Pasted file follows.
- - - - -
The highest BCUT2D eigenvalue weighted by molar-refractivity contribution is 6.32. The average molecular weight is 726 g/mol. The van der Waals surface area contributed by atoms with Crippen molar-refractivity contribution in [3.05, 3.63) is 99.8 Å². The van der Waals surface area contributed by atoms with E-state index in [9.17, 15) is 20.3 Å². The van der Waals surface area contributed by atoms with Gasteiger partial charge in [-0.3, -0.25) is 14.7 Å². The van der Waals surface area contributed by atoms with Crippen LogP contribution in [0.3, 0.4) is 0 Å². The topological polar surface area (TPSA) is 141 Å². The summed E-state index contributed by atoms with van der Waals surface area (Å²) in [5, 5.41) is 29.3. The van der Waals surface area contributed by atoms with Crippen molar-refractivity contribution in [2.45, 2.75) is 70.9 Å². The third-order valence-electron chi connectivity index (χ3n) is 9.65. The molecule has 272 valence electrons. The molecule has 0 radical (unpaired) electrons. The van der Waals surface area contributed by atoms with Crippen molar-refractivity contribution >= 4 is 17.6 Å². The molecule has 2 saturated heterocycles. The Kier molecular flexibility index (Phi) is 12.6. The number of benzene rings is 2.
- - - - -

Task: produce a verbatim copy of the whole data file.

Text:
The highest BCUT2D eigenvalue weighted by molar-refractivity contribution is 6.32. The average molecular weight is 726 g/mol. The van der Waals surface area contributed by atoms with Crippen molar-refractivity contribution in [3.05, 3.63) is 99.8 Å². The van der Waals surface area contributed by atoms with E-state index in [9.17, 15) is 20.3 Å². The van der Waals surface area contributed by atoms with Gasteiger partial charge in [-0.3, -0.25) is 14.7 Å². The van der Waals surface area contributed by atoms with Crippen LogP contribution in [0.3, 0.4) is 0 Å². The topological polar surface area (TPSA) is 141 Å². The summed E-state index contributed by atoms with van der Waals surface area (Å²) in [5, 5.41) is 29.3. The van der Waals surface area contributed by atoms with Crippen molar-refractivity contribution in [2.45, 2.75) is 70.9 Å². The third-order valence-electron chi connectivity index (χ3n) is 9.65. The molecule has 272 valence electrons. The molecule has 0 radical (unpaired) electrons. The van der Waals surface area contributed by atoms with Crippen molar-refractivity contribution >= 4 is 17.6 Å². The molecule has 2 saturated heterocycles. The Kier molecular flexibility index (Phi) is 12.6. The number of benzene rings is 2.